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'Saddening and frustrating' | ICU nurses urge COVID vaccines as hospitals fill up again

The doctors and nurses who battled to save lives early on in the pandemic are overwhelmed again - as hospitalizations continue to surge.

GREENSBORO, N.C. — Across the state, we're seeing another surge in COVID-19 hospitalizations - with nearly 3,000 patients in North Carolina seeking treatment and care. The doctors, nurses, and healthcare heroes who battled to save lives early on in the pandemic are overwhelmed again. 

Inside the medical ICU at Moses Cone Hospital, nurses Lisa Frei and Kimberly Jenkins aren't having those tough conversations with their patients - the ones where their patients express regret not getting vaccinated. 

That's because the people they're treating are already too far gone. 

"I’ll be very honest with you - I haven’t had the opportunity, because all the patients I’ve cared for are all on a ventilator," Frei said. "So, the conversation of 'I wish I would’ve gotten my shot, I wish I would’ve taken it seriously'...those conversations are kind of not happening a lot in ICU, because they (the patients) are already that bad off.

"It’s so saddening and frustrating at the same time that all of this can be preventable," Frei continued. 

"They don't really say much except 'help me,'" said Jenkins. "They're all gasping for air, or confused, or not coherent at all."

After more than a year of treating patients, the new wave of patients is upsetting, frustrating, and absolutely exhausting for the medical teams. The patients they see are generally younger, unvaccinated, and getting even sicker this time around.

"I think that we are frustrated because it is preventable. The vaccine has proven that it works," Frei said. "There’s a lot of sadness that comes along with it. There are many days where I go home and I just cry."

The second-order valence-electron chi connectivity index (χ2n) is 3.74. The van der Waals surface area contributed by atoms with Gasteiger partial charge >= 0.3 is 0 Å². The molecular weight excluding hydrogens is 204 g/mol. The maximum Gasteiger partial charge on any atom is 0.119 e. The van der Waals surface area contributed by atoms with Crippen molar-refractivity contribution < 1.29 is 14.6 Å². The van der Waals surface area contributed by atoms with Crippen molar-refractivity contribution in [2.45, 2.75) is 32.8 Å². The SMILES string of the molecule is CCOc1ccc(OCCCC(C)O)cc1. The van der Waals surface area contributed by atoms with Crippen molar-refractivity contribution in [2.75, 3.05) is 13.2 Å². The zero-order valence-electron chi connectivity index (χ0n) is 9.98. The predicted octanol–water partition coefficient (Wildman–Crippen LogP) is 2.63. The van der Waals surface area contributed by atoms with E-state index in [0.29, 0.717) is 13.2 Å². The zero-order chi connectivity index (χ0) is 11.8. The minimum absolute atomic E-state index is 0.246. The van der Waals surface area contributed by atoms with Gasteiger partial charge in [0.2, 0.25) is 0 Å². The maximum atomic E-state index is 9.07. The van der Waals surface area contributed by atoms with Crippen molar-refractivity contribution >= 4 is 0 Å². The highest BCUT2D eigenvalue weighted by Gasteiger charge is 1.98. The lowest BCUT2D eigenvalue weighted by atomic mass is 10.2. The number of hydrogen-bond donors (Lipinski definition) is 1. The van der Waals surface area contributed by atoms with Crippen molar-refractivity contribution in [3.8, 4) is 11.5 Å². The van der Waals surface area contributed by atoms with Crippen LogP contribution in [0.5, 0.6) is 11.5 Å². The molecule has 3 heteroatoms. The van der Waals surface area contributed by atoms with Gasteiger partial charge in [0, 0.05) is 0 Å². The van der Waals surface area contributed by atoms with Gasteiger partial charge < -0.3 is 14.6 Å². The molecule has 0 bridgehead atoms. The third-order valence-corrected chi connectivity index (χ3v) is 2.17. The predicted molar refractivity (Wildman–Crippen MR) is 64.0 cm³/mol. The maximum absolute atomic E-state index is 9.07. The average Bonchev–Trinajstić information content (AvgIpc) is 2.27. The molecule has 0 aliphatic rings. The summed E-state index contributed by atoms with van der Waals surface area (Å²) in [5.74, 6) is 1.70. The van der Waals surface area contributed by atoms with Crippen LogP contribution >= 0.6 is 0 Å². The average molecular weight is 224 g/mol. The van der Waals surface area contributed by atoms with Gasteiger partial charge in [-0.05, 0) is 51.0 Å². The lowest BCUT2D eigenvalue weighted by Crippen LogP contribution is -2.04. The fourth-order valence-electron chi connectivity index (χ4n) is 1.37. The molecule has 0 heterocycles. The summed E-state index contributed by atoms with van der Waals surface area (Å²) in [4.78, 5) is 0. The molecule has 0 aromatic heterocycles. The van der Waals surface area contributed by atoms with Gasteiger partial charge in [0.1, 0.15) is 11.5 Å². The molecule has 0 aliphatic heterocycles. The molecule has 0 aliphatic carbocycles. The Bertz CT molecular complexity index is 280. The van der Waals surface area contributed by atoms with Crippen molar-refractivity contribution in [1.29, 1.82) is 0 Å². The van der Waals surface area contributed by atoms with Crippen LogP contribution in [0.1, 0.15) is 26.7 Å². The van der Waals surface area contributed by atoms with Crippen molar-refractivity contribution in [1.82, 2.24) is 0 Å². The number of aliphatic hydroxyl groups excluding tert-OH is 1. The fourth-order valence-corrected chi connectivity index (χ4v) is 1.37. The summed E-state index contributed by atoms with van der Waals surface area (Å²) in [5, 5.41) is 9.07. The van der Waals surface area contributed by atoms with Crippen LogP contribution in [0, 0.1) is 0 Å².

"We cry because we give so much of our lives here - our emotional life, our physical life, our mental life - to care for other people. We are nurses because we love to care for other people - and we want to see good, and do good. It is very frustrating that...despite our best efforts, we are unable to do that for people," she continued. 

Jenkins said this time around, the suffering seems different. 

"Because, it could have been avoided," she said. 

Jenkins and other nurses are reliving the heartbreak with the patients and their families. 

"The absolute hardest thing is that the families can’t be there. They can’t come in the room. They can look on the TV screen at their patient dying, and I have to be with them because I don’t want them to die alone, so I hold their hand. I cry with them," she said. 

Both nurses hope is that people see the current trends and react: get vaccinated.

"I wish I could put a GoPro on my head, and just go through 12 hours in the COVID ICU. For the people that don't want to get vaccinated or are scared… I think they would change their mind," Jenkins said. "We don’t have anybody in the ICU that came because of side effects of the vaccine. They came because they didn’t get the vaccine and they have COVID."

The nurses agree, it's going to take all of us to get through this. 

"I wholeheartedly believe that it is our civic today to look out for one another," Frei said. "I would really love it if people could kind of think of it as a whole. We are all in this together. Let’s do this together."


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